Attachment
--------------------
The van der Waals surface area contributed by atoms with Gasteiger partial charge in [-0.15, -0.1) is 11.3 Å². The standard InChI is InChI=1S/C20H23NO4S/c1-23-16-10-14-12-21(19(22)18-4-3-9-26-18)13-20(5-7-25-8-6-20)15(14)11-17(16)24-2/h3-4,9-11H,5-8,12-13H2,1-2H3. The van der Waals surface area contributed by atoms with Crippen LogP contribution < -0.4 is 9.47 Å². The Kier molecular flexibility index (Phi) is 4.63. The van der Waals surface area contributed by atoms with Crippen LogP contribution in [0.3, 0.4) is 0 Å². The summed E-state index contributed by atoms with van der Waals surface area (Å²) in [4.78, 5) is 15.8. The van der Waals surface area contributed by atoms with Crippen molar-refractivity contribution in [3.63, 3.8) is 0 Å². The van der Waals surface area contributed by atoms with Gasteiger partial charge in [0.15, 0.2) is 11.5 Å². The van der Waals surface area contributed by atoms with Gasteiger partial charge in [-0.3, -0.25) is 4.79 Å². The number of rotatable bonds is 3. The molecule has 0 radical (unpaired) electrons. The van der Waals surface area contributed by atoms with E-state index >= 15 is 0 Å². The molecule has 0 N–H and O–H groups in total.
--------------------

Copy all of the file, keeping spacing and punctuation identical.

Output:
The van der Waals surface area contributed by atoms with Gasteiger partial charge in [-0.15, -0.1) is 11.3 Å². The standard InChI is InChI=1S/C20H23NO4S/c1-23-16-10-14-12-21(19(22)18-4-3-9-26-18)13-20(5-7-25-8-6-20)15(14)11-17(16)24-2/h3-4,9-11H,5-8,12-13H2,1-2H3. The van der Waals surface area contributed by atoms with Crippen LogP contribution < -0.4 is 9.47 Å². The Kier molecular flexibility index (Phi) is 4.63. The van der Waals surface area contributed by atoms with Crippen LogP contribution in [0.3, 0.4) is 0 Å². The summed E-state index contributed by atoms with van der Waals surface area (Å²) in [4.78, 5) is 15.8. The van der Waals surface area contributed by atoms with Crippen molar-refractivity contribution in [3.63, 3.8) is 0 Å². The van der Waals surface area contributed by atoms with Gasteiger partial charge in [0.15, 0.2) is 11.5 Å². The van der Waals surface area contributed by atoms with Gasteiger partial charge in [-0.3, -0.25) is 4.79 Å². The number of rotatable bonds is 3. The molecule has 0 radical (unpaired) electrons. The van der Waals surface area contributed by atoms with E-state index >= 15 is 0 Å². The molecule has 0 N–H and O–H groups in total.